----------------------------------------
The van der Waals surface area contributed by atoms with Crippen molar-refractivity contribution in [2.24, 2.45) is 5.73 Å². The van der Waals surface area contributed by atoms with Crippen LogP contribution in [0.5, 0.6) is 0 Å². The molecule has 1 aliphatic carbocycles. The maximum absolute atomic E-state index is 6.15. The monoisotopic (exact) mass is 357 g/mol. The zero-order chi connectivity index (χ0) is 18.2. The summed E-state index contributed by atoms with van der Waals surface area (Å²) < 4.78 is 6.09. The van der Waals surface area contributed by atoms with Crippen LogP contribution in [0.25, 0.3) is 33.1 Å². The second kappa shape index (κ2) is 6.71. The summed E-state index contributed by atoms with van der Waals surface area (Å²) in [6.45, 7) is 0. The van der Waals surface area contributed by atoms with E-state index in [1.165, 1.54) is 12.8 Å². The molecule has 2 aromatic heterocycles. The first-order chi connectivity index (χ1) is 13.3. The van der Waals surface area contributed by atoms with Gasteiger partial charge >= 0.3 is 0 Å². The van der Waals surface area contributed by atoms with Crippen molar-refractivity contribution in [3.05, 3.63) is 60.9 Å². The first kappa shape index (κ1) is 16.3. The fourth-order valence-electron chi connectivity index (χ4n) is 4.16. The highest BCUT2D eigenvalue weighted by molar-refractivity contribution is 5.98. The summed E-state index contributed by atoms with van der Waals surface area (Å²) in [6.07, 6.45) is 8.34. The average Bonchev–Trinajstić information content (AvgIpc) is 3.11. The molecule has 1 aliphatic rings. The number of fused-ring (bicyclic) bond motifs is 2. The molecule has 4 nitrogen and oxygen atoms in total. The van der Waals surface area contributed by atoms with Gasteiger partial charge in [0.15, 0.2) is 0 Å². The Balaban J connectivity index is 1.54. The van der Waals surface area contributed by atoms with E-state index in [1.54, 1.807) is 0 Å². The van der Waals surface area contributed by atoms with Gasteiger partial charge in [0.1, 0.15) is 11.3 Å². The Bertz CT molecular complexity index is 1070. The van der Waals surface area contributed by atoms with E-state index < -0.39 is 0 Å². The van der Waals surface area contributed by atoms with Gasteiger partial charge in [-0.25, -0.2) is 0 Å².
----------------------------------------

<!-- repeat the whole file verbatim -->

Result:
The van der Waals surface area contributed by atoms with Crippen molar-refractivity contribution in [2.24, 2.45) is 5.73 Å². The van der Waals surface area contributed by atoms with Crippen LogP contribution in [0.5, 0.6) is 0 Å². The molecule has 1 aliphatic carbocycles. The maximum absolute atomic E-state index is 6.15. The monoisotopic (exact) mass is 357 g/mol. The zero-order chi connectivity index (χ0) is 18.2. The summed E-state index contributed by atoms with van der Waals surface area (Å²) < 4.78 is 6.09. The van der Waals surface area contributed by atoms with Crippen LogP contribution in [0.25, 0.3) is 33.1 Å². The second kappa shape index (κ2) is 6.71. The summed E-state index contributed by atoms with van der Waals surface area (Å²) in [6.45, 7) is 0. The van der Waals surface area contributed by atoms with E-state index in [1.165, 1.54) is 12.8 Å². The molecule has 2 aromatic heterocycles. The first-order chi connectivity index (χ1) is 13.3. The van der Waals surface area contributed by atoms with Gasteiger partial charge >= 0.3 is 0 Å². The van der Waals surface area contributed by atoms with Crippen molar-refractivity contribution in [3.05, 3.63) is 60.9 Å². The first kappa shape index (κ1) is 16.3. The fourth-order valence-electron chi connectivity index (χ4n) is 4.16. The highest BCUT2D eigenvalue weighted by molar-refractivity contribution is 5.98. The summed E-state index contributed by atoms with van der Waals surface area (Å²) in [6.07, 6.45) is 8.34. The average Bonchev–Trinajstić information content (AvgIpc) is 3.11. The molecule has 1 aliphatic rings. The number of fused-ring (bicyclic) bond motifs is 2. The molecule has 4 nitrogen and oxygen atoms in total. The van der Waals surface area contributed by atoms with Gasteiger partial charge in [0.15, 0.2) is 0 Å². The Balaban J connectivity index is 1.54. The van der Waals surface area contributed by atoms with E-state index in [1.54, 1.807) is 0 Å². The van der Waals surface area contributed by atoms with Gasteiger partial charge in [0.1, 0.15) is 11.3 Å². The Bertz CT molecular complexity index is 1070. The van der Waals surface area contributed by atoms with E-state index < -0.39 is 0 Å². The van der Waals surface area contributed by atoms with Gasteiger partial charge in [-0.25, -0.2) is 0 Å².